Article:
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Indiana University to collaborate with Orange County in Sustaining Hoosier Communities initiative

For Immediate Release Jan 17, 2018

BLOOMINGTON, Ind. – Orange County will be the next community to partner with Indiana University through the Center for Rural Engagement’s Sustaining Hoosier Communities initiative, now in its second year.

Selected from several proposals, Orange County participated in an application process open to communities in southwest central Indiana. Submissions included a community narrative and project proposals based on the community’s goals. IU Bloomington Provost and Executive Vice President Lauren Robel announced the newest collaboration today at the Bloomington Economic Development Corp.’s annual meeting.

Orange County Courthouse
Orange County Courthouse

“We are thrilled to partner with Orange County for the next phase of Sustaining Hoosier Communities,” Robel said. “The county is home to the exquisite natural beauty of Hoosier National Forest and thriving communities such as Paoli and French Lick, which have large populations of IU alums. This initiative opens up exciting opportunities to build upon existing partnerships and expand the ways we interact with our neighbors in Orange County. We look forward to the many successes we’ll share together.”

Communities who participate in Sustaining Hoosier Communities lead the formation of the projects, allowing for their unique, local character to shine through. A project steering committee in Orange County identified several opportunities, including a social services advocacy center, a bike path using an old railroad corridor, a community wellness initiative, a prenatal health and education study, an incubator kitchen for burgeoning local food commerce and a youth artisan apprenticeship program. The committee will work with IU faculty and staff to create the final project list for IU Bloomington students and instructors to address during the 2018-19 year.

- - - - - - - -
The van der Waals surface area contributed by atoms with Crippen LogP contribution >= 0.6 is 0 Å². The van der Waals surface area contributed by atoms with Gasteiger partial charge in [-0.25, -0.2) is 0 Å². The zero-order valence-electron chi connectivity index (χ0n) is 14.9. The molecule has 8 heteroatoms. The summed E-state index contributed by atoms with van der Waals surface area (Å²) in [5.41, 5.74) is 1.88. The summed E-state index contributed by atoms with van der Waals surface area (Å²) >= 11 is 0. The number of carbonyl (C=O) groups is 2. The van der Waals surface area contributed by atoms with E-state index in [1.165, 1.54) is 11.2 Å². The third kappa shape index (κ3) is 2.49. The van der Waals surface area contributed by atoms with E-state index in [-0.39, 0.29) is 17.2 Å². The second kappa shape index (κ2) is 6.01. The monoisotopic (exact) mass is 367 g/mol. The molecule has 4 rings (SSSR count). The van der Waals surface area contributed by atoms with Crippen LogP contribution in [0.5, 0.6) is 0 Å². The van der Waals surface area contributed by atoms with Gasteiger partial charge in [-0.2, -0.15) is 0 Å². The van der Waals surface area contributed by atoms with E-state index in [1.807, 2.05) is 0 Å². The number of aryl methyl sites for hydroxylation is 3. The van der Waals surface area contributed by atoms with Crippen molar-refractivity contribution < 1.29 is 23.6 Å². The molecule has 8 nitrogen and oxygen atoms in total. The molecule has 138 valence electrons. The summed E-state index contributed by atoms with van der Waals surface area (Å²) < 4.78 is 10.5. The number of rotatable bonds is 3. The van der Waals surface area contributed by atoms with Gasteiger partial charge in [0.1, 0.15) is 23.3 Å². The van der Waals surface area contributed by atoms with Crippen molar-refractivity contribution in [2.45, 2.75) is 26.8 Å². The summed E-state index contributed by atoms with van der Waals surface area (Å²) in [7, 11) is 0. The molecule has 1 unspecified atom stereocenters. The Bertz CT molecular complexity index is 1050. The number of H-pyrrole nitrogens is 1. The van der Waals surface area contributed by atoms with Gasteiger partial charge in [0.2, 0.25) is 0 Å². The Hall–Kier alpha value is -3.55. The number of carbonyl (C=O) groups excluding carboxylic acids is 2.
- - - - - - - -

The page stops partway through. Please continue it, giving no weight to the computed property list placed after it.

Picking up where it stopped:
“Orange County was a natural location to be chosen because of the dynamic collaboration already happening here,” said Debbie Turner, Lost River Market and Deli Co-Op management team leader. ”We have new projects to do and new things to tackle that will create community wealth and well-being. IU resources and partnership will help all of our efforts come to fruition in a bigger, better, more sustainable way.  It is a perfect collaboration with homegrown ideas and energy teaming up with a large amount of expertise, background and research.”

Sustaining Hoosier Communities launched its inaugural year in partnership with Lawrence County in 2017. The community and IU have worked together to address 15 economic, environmental and social sustainability projects that Lawrence County leaders identified as priorities.

Lawrence County’s projects include an active living plan for the city of Mitchell; a study of the Avoca Fish Hatchery and its possible uses; the adoption of the Complete Streets model for infrastructure planning in Bedford; a dark sky designation in Hoosier National Forest; and a study of community addiction issues.

Once Orange County projects and IU Bloomington courses are finalized, the program anticipates that more than 500 students in more than 15 courses will be involved in work across the academic year.

“I am very excited that Orange County has been chosen as the next partner in Sustaining Hoosier Communities,” said Misty G. Weisensteiner, executive director of the Orange County Economic Development Partnership. ”The opportunity this will create within our county and among one another is invaluable. I envision the end result will lead to further develop the sense of community within our wonderful area, opening even more doors for continued collaboration and growth to create sustainable places to live and a greater quality of life.”

Orange County is a rural community in south central Indiana with a population of 19,605. It includes four incorporated towns: the county seat of Paoli, Orleans, French Lick and West Baden. Unincorporated communities include Chambersburg, Leipsic, Prospect, Orangeville and Valeene. Home to a local food cooperative, a countywide community garden, agricultural youth programs, an artist-in-residence program and a restored, historic resort, the county is in a unique position to progress through a tourism economy, relying on its historical, agricultural and recreational roots.

The IU Sustaining Hoosier Communities initiative forges partnerships with local communities and leaders and Indiana University’s faculty, students and staff to improve and enrich the health, prosperity and vitality of our region. Partnering communities nurture a diversity of individuals, identities and perspectives, and enjoy the benefits of a strong social fabric and civic engagement. These communities demonstrate a long-term commitment to their people, economic opportunities and places.

Media Contact

IU Newsroom

Nicole Wilkins

Senior Director of Strategic Communications

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